25 Oct 2019
Import Restrictions Imposed on Plywood Alleged to Evade AD/CV Duties
U.S. Customs and Border Protection has determined that there is a reasonable suspicion that three importers are evading the antidumping and countervailing duty orders on hardwood plywood products from mainland China by transshipping such goods through Cambodia. CBP cites contemporaneous large increases in mainland Chinese exports of plywood to Cambodia and Cambodian exports of plywood to the United States, discrepancies between Cambodia’s domestic production capacity and export volume, and the fact that two of the three importers have been under investigation for transshipping plywood from mainland China through Vietnam as factors supporting this determination.
As a result, CBP is imposing the following interim measures:
- rate adjusting all unliquidated entries of subject plywood and requiring AD/CV cash deposits;
- suspending liquidation for any entry of subject plywood entered on or after 26 June 2019 and extending the liquidation period for all unliquidated entries entered before that date;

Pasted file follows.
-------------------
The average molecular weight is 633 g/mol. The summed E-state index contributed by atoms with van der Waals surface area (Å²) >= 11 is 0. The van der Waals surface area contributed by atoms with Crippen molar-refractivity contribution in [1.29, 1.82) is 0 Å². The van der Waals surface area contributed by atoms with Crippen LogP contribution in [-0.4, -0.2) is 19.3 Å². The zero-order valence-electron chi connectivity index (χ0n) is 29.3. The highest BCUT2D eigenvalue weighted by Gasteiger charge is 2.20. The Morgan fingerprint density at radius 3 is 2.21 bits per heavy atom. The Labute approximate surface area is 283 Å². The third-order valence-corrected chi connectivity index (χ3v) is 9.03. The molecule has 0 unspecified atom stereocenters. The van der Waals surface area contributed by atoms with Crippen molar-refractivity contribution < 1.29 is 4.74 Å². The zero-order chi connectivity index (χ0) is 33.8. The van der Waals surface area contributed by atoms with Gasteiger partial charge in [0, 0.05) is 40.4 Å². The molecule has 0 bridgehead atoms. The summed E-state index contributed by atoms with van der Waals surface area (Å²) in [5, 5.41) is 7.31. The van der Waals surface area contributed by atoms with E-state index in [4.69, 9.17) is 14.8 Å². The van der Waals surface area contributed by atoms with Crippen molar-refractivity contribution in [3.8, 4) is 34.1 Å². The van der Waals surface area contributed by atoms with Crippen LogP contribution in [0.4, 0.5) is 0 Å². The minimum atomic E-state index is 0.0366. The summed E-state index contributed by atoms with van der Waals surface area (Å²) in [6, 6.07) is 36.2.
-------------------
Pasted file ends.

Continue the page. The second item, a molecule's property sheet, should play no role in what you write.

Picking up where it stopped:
- requiring live entry for all future imports for the importers at issue;
- rejecting any entry summaries that do not comply with live entry and requiring a refile for those within the entry summary reject period; and
- evaluating the importers’ continuous bonds to determine their sufficiency.
The Enforce and Protect Act, part of the Trade Facilitation and Trade Enforcement Act, gave CBP a significantly expanded role in investigating AD/CV duty evasion and the authorities to match. Under CBP regulations implementing the EAPA any interested party, including competing importers and federal government agencies, may submit allegations that AD/CV duties are being evaded; e.g., by misrepresenting the goods’ true country of origin, submitting false or incorrect shipping and entry documentation, or misreporting the goods’ physical characteristics.
CBP has broad authority to conduct investigations of these claims and can impose initial remedial measures that could interrupt a supply chain in as little as 90 days. Any final determination of evasion may be met with not only AD/CV duties but also other enforcement measures such as civil or criminal investigations.